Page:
In Memoriam: Christmas Tree Shops (1970-2023)

The Massachusetts-born discount chain of seasonal goods, arbitrary housewares, and other bric-a-brac comforts died this summer at the age of 53. Here, we say goodbye.

The now-shuttered Christmas Tree Shops location at Patriot Place. / Original photo by Jonathan Wiggs/The Boston Globe via Getty Images; emoji placement by C. Dodero

Looking back on 2023, we remember the loved ones we lost: pivotal Boston political figure, Mel King; Red Sox pitcher Tim Wakefield; Frances Sternhagen, the Tony-winning actress who, crucially to our regional identity, played Cliff Clavin’s mother on Cheers. But also this year, we lost another towering New England figure: the Christmas Tree Shops. A Cape Cod original, the discount chain lived a long life as a steadfast companion to grandmas, bargain hunters, and Sagamore Bridge adventurers everywhere. Here, we pay tribute to a dearly departed friend.

It was only about a week ago that the loss of the Christmas Tree Shops really hit me. I was standing in my basement, surrounded by the amorphous, teetering piles of my kids’ holiday gifts, when I realized I needed a few things. Wrapping paper (preferably character-themed). Tape–the good kind, not the dollar store kind that barely stays on the roll. Gift bags, crisp ones that didn’t look like they’d been reused 100 times. I had some supplies left over from last year, but I knew it wouldn’t be nearly enough to get me through the season.

I realized I could easily go to my local supermarket, drug store, or Target for any of those items. But the only place I could think of—the only place I really wanted to go—was the Christmas Tree Shops. And I couldn’t. Because in August, the Middleborough-based chain shuttered all its stores in Massachusetts and across the country (at the time, 49 in total per USA Today) after filing for Chapter 11 bankruptcy, leaving a gigantic-Christmas-bow-sized hole in the hearts of bargain shoppers everywhere.

Of course, the Christmas Tree Shops were about way more than Christmas. The first location opened as the “Christmas Tree Gift Shop” in Yarmouth Port; in 1970, Charles and Doreen Bilezikian took over and expanded the business, renaming it the Christmas Tree Shops and adding everything from toys to vacation sundries to penny candy. (The store’s new name was plural because three buildings comprised the original location.) From there, the Cape Cod staple grew to multiple locations across the state before Bed Bath and Beyond purchased it in 2003. (The chain was ultimately sold to Sudbury-based Handil Holdings before its untimely demise.)

The flagship Christmas Tree Shops location in Sagamore, Massachusetts, nestled right off the Sagamore Bridge, with its own windmill. / Photo by John Tlumacki/The Boston Globe via Getty Images

For the two decades I’ve lived in Massachusetts, the chain has been a repository of every knickknack I’ve ever needed, and many I definitely didn’t. I still remember my first visit to the Christmas Tree Shops, back in the early 2000s. I was in Cape Cod, renting a house with my family for the week. The quirky, thatched-roof building with an adjacent windmill caught our attention just as we were about to cross the Sagamore Bridge, and when we went in to check it out, our minds were promptly blown by the random assortment of, well, stuff (some might use a crasser word). I left with a flip-flop name keychain and a wooden cutting board. The cutting board is still in my cabinet today; the keychain, regrettably, now lives in a landfill somewhere.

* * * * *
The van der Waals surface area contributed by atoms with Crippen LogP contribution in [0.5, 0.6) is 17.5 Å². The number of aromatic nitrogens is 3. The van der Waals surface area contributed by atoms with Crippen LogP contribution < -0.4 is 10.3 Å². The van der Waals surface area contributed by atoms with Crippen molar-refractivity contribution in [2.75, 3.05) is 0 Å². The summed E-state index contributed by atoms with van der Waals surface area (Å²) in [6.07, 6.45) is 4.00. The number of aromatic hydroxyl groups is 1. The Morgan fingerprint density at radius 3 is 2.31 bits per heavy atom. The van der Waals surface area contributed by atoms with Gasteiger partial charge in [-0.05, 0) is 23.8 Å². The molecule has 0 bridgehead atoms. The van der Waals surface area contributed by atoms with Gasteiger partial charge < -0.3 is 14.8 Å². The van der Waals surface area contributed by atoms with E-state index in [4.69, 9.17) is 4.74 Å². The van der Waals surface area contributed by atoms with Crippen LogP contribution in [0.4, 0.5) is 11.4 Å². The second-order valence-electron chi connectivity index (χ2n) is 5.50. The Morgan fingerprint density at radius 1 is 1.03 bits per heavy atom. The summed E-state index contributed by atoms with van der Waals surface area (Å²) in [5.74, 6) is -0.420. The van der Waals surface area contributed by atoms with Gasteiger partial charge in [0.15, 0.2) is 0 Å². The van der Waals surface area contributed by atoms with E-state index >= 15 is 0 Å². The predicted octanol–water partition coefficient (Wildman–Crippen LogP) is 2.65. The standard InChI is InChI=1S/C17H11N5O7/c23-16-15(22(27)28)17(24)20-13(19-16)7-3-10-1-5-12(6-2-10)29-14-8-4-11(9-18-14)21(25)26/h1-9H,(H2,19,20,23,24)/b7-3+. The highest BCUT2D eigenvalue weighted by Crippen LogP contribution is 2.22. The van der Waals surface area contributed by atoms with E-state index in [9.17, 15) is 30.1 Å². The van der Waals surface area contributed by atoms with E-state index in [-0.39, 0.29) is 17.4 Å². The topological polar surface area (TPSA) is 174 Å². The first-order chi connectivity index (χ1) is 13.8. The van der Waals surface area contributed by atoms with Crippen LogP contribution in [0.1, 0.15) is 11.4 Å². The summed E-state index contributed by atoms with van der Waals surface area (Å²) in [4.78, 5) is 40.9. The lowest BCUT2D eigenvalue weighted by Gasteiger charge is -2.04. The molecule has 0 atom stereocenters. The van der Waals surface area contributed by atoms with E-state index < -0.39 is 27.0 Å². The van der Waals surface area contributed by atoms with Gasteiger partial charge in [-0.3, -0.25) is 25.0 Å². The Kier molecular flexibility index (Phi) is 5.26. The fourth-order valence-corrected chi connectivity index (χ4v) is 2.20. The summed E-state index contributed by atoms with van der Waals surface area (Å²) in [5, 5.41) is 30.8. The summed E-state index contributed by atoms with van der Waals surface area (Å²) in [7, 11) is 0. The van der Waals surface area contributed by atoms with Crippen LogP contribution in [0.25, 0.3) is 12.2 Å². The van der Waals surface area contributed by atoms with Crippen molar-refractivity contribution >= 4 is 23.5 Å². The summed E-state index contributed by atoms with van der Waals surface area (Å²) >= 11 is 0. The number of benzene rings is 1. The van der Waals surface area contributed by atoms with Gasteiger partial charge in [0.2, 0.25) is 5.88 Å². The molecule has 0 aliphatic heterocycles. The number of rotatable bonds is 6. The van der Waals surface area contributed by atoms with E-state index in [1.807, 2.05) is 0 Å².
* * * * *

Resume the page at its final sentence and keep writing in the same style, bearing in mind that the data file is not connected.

Some purchases were smarter than others. I still remember the day I scored an expensive brand-name hair dryer for 15 bucks. I’ve purchased more melamine platters emblazoned with pineapples, dogs, and colorful fish than I care to disclose. Those fancy little bathroom napkins that cost $6 at other stores? I could get ‘em for half that at the Christmas Tree. The truth was, shopping there wasn’t just an errand; it was something to look forward to, a much-needed dose of retail therapy for which the price was always right.

I know I’m not the only one who felt this way. “I can’t remember what I bought,” one woman told before the stores closed, “but I do remember the experience…. It was like walking into a closet full of surprise treasures.” Another opined, “I hated to move out of Massachusetts for Florida because I had to leave them behind…. I think most of my house in the mid-‘80s was decorated by the Christmas Tree Shops!”

The last time I went to the Shrewsbury location, it was just a few days from closing. Walking in, the normally overflowing shelves were mostly bare. It was remarkable to see a place that used to be packed with so many decorations, home goods, and life necessities feel so, well, empty. My kids darted through the space freely, unburdened by merchandise or other shoppers. In one corner of the store, my husband spotted a cooler that could be converted into a table. It was 50 percent off. “Do we need this for anything?” he asked.

Normally, I might have stopped to think about that for a second. But this time there was barely any hesitation. “I don’t think so,” I said, shaking my head. Without all of the other thousands of products jockeying for my attention, the desire to buy something had all but disappeared.

On the way out, I did grab one last souvenir from one of my favorite stores: a mini decorative pumpkin engraved with our family’s initial. We could put this out for Halloween, I thought to myself as the cashier rang me up for 60 cents. After all, you can never have enough small ceramic gourds.

Brittany Jasnoff is the executive editor of Boston magazine. She can’t remember what she did with that pumpkin.